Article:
Based on these findings, one might think Rasmus would have had a similar year in 2013 to 2012 and 2011. But the numbers do not corroborate this as we have clearly seen. So what is different? BABIP. Rasmus has the worrisome distinction of having an unusually high batting average on balls put in play. BABIP can have a profound effect on a player’s batting average and a player with an unusually high or low BABIP will likely regress back to their career rate the following season. Proponents of sabermetrics will also convey that a very high BABIP may suggest that a player is having a fluky season. As for Rasmus, his batting average on balls in play was .356 this season compared to .259 last year and .267 in 2011. During his breakout 2010 campaign, it was .354. These are not small discrepancies. He hit .276 both this year and in 2010 and .223 and .225 last year and 2011, respectively. There is a definite link and it seems to have to do with BABIP. He has averaged .298 over his career in that department, which is considered normal.
So for the most part, he has been either well above or below it throughout his five years in the big leagues. Is he just having an especially good year? We won’t know until next season if he will regress but there are a few reasons to think he will be fine. His 2010 and 2013 numbers are more of what people expect than the years in between based on his ability. Maybe a .356 batting average on balls in play isn’t outrageously high and maybe 2012 was the fluky year. This season Rasmus hit a greater percentage of balls in play for line drives (22.0%) than ever before in his career (average: 19.5%). Also, more of his fly balls left the yard this season (13.2% last year and 17.3% this season). So maybe he is hitting the ball harder, and a few extra fly balls are hanging up just long enough to clear the fence. Although, ESPN’s Home Run Tracker considers just three of his home runs to have “Just Enough” distance while the other 19 were no doubters or had cleared the wall by “Plenty”. Another interesting point is that Mike Trout’s batting average on balls in play over the last two years is .379. Will he be able to keep that up? It is as much a question for Trout as it is for Rasmus.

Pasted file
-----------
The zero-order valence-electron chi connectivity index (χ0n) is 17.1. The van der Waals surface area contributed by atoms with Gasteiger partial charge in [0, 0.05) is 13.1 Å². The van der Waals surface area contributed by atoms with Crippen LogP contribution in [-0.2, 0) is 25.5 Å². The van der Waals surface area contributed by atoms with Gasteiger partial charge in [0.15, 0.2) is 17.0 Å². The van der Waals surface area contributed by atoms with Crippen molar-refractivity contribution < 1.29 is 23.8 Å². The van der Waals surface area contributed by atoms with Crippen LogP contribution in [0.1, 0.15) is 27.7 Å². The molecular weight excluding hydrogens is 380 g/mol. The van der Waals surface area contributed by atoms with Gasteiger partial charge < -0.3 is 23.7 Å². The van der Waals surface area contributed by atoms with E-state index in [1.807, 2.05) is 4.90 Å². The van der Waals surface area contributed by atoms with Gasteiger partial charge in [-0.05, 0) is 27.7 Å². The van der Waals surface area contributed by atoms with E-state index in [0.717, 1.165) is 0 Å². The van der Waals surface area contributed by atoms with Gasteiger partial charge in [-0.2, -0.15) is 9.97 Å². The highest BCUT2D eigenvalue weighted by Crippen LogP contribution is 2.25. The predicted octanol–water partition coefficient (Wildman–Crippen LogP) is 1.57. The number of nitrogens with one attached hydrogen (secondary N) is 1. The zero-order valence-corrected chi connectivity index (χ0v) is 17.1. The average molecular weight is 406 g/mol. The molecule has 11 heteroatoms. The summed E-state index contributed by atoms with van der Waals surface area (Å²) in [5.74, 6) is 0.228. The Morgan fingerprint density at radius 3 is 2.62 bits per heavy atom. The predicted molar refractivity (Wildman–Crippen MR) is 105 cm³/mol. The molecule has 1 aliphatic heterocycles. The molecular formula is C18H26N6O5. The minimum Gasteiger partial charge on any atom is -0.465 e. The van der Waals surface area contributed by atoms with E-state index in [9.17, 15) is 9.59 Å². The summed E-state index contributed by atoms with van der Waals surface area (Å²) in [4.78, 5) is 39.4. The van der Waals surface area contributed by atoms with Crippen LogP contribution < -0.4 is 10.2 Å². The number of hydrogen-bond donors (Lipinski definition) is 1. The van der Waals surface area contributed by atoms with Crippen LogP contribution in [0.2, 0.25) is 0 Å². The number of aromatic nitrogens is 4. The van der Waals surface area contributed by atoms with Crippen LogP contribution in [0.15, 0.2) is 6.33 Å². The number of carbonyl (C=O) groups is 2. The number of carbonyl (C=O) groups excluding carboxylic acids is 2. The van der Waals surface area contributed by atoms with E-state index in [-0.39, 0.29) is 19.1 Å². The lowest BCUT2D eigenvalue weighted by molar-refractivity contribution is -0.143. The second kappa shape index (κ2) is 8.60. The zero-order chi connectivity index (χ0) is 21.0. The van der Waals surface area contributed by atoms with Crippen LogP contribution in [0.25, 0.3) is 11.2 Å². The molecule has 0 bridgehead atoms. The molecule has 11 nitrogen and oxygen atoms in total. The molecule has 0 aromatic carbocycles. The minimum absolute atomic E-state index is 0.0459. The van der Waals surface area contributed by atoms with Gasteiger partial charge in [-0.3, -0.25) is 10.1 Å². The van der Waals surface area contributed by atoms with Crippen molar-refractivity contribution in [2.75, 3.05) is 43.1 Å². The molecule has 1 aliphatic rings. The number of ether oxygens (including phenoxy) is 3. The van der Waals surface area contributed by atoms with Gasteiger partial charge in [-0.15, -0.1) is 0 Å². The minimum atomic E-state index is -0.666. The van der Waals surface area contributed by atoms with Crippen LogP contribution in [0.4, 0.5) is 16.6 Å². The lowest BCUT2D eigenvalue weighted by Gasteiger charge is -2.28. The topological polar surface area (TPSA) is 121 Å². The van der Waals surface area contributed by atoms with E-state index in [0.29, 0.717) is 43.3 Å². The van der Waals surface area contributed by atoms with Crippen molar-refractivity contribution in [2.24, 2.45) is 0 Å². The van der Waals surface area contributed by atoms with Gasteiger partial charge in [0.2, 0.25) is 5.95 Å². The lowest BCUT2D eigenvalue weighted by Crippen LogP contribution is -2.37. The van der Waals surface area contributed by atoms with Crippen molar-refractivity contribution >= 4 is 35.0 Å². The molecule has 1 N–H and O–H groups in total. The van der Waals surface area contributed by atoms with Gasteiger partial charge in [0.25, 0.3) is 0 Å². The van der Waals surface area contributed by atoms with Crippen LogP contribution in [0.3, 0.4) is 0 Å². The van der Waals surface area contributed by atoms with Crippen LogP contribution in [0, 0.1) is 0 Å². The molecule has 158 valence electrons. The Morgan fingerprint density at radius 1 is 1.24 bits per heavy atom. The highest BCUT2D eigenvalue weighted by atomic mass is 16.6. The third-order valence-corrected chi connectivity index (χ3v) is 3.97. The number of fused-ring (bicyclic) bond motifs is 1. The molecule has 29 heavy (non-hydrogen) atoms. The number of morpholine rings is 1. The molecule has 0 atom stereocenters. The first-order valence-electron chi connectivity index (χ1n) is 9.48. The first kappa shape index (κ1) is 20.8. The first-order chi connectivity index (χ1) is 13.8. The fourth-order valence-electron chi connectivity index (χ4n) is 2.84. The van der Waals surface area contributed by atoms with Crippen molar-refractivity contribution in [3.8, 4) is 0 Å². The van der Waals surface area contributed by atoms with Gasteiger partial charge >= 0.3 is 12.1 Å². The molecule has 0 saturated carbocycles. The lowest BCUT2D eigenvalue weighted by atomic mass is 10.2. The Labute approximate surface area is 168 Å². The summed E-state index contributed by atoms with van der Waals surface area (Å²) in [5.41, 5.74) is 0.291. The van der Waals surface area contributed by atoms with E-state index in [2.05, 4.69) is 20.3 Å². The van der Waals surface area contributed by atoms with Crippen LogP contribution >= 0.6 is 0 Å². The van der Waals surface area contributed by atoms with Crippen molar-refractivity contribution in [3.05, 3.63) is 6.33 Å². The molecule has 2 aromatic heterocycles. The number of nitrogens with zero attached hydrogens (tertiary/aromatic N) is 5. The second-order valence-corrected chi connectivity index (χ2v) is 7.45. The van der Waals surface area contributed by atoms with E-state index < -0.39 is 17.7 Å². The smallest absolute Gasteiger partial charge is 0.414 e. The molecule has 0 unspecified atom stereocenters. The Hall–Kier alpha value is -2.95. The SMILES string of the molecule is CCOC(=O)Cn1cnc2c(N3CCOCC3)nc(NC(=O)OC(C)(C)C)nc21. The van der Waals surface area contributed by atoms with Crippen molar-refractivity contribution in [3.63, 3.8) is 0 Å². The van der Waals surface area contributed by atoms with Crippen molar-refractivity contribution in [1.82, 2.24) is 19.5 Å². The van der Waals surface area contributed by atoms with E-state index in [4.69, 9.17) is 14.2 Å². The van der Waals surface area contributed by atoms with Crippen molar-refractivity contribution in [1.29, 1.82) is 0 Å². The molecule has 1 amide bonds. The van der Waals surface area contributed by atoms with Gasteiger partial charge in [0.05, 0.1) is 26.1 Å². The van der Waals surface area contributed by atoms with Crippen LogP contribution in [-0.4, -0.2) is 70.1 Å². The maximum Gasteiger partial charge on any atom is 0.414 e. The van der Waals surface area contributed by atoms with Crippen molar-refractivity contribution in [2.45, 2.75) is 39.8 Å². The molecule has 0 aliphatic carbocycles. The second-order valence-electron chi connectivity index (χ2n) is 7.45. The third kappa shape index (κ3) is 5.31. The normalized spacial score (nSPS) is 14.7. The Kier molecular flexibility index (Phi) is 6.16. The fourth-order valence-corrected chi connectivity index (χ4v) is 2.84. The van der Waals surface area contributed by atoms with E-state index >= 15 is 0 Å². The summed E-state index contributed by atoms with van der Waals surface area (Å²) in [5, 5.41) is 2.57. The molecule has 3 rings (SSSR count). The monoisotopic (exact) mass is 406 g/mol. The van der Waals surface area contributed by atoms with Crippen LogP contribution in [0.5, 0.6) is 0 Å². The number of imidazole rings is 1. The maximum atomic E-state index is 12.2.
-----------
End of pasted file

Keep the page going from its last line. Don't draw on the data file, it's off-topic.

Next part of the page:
This analysis of course not definitive but it merely is alternative to the fluke theory. It is possible that Rasmus can repeat his stellar 2013 season. One thing is clear though: this year, he was up there with the best centre fielders in the business. This was shown using traditional measures as well as new-age sabermetrics. He was near the top in most significant offensive and defensive categories and had he not been hurt he would have set career-highs and perhaps received a little more (and well-deserved) credit. He flew under the radar and it’s unfortunate that he is not appreciated as he should be. If he has a good 2014, I believe he will finally shake the lackadaisical, under-achieving, strikeout machine stigma and instead be seen as a quietly confident, budding star with an ability to hit for average and power to go along with graceful and effortless defense.